PayPal's IT team has taken control of its technology release cycle by shifting key components of its IT infrastructure onto OpenStack.
OpenStack is an IT infrastructure framework made up of several components contributed under an open source license by multiple technology providers.
Users of the OpenStack framework are able to pick and choose compute, storage and networking components of what would make up a 'private cloud' stack, as well as open source tools around user identity management and system imaging.
For PayPal, the decision to use components of OpenStack was based around speed to market. It allows the payments provider to untether its release cycle from those of vendor partners.
"PayPal has not historically been known for its fast reactions," PayPal senior engineer Scott Carlson conceded to attendees at the VMworld conference in San Francisco this week. "It has taken us six to nine months sometimes to react to our competitors."
Carlson said PayPal was continually challenged by nimble payments start-ups, and has responded with a series of measures to make its own processed more agile and innovative, including the adoption of open source cloud platform OpenStack.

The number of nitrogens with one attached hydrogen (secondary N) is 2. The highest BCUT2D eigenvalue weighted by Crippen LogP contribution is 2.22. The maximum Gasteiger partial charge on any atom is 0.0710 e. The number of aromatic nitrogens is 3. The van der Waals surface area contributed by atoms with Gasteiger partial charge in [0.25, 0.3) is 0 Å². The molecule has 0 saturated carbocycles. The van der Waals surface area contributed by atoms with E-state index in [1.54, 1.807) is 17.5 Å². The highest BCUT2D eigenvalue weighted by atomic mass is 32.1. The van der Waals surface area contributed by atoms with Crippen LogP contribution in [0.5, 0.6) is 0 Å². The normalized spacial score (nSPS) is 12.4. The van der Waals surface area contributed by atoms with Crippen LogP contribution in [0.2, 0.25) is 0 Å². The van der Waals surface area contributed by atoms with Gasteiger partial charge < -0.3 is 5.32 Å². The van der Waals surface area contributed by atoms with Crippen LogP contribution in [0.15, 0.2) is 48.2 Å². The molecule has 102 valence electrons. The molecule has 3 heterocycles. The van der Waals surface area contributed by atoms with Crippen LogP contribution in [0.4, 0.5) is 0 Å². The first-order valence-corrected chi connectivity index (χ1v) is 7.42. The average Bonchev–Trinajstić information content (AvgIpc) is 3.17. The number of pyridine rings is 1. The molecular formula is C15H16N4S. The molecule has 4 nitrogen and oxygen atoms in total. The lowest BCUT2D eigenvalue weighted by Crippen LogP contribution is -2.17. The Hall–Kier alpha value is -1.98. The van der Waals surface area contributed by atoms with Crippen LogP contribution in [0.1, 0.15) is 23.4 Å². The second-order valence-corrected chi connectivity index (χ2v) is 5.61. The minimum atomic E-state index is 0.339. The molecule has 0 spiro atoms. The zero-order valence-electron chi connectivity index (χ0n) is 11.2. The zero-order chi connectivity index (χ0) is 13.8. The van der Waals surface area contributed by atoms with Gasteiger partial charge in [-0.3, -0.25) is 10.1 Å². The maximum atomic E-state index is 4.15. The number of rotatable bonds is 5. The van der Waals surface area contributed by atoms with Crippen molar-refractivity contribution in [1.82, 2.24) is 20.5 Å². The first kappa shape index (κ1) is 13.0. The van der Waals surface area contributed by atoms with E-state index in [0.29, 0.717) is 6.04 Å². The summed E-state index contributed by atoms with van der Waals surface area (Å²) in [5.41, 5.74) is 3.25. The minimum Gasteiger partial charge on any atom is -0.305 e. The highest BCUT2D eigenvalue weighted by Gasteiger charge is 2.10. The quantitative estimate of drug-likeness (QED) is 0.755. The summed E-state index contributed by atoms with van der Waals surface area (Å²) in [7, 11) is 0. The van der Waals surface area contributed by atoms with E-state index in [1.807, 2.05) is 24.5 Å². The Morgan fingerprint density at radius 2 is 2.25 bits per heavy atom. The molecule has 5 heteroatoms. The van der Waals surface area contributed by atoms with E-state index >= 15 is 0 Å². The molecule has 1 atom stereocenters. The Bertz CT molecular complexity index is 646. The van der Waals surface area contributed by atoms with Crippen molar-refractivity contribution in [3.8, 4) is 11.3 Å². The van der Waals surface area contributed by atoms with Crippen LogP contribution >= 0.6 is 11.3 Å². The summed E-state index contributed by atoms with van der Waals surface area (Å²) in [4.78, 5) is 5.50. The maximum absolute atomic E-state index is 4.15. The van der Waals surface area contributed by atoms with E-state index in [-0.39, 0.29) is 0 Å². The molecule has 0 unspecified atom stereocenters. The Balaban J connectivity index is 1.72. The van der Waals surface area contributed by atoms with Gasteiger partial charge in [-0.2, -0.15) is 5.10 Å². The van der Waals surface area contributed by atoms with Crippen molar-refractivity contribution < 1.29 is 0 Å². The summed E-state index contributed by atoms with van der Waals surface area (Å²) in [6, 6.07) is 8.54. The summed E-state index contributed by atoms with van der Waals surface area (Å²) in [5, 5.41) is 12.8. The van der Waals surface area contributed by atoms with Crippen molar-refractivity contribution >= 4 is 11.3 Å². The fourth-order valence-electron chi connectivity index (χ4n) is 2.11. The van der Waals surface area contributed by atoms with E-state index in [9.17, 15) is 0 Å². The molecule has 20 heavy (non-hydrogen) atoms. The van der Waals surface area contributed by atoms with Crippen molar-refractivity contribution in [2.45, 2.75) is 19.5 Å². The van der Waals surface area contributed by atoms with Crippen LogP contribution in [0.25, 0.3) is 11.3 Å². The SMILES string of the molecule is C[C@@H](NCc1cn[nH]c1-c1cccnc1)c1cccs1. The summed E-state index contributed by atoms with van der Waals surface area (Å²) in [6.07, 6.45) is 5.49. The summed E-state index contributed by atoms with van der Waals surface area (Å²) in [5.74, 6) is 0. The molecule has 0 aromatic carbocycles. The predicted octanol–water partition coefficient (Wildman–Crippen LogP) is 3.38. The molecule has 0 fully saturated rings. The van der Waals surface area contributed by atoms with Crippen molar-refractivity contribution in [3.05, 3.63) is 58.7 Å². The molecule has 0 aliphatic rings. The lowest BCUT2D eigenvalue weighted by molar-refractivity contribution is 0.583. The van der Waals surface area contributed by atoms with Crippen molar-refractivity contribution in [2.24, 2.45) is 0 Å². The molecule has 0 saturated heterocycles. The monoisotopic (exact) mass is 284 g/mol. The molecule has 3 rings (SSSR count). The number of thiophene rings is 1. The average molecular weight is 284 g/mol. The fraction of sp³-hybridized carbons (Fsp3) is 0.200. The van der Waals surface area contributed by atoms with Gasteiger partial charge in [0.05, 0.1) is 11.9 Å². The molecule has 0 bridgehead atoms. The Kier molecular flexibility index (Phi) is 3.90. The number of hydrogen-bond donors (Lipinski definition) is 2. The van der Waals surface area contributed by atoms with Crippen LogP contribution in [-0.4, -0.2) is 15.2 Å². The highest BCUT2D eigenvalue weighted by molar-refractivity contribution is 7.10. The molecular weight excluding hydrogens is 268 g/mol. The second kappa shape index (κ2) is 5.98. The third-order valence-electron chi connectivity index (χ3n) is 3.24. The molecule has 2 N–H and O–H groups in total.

OpenStack helps support a '15 minute rule' PayPal has set for its developers in an effort to stay ahead of the game.
"From the minute developers finish final QA in our dev space, they have 15 minutes to be live in front of customers on the PayPal website," Carlson said. "That means they put their innovation on the VM, they put the operating system on it, they put the app on it, they put on a load balancer, they fix the firewalls and its up."
As a Silicon Valley company with a wealth of in-house engineering resources, Carlson said that PayPal doesn't have time to wait for a vendor to update a product before it can improve performance for customers.
"We have been involved in a number of scenarios in the past where you need just one little fix, but its not available until version next. We can't wait for that. We wanted to have access to the code so that we could go and fix it ourselves," he said.
The scalability of the OpenStack platform also offered a crucial advantage for when PayPal is forced to cope with sudden spikes in traffic.
"When [parent company] eBay has a free listing week, they don't necessarily pre-warn us at PayPal, but by the end of that week all of the payments suddenly flood in," said Carlson. "So our volume scales up in one day and goes away the next day."
Stripping out VMware hypervisors?
Carlson also made a point of arguing that, contrary to what has previously been reported, PayPal's adoption of OpenStack did not necessarily mean that it replaced VMware's ESX hypervisors.
"Some people will say that if you go to OpenStack, you have to get rid of ESX. But the answer is no, you don't, because they are not the same thing," he said.
"First of all, ESX is a hypervisor and OpenStack is a set of APIs to manage things. Nova, which is the compute layer in OpenStack, does not equal vSphere, vCenter or ESX. Nova is more like the vCloud Director.
"So when you compare ESX with OpenStack you are comparing the wrong things."
Paris Cowan travelled to VMworld as a guest of VMware.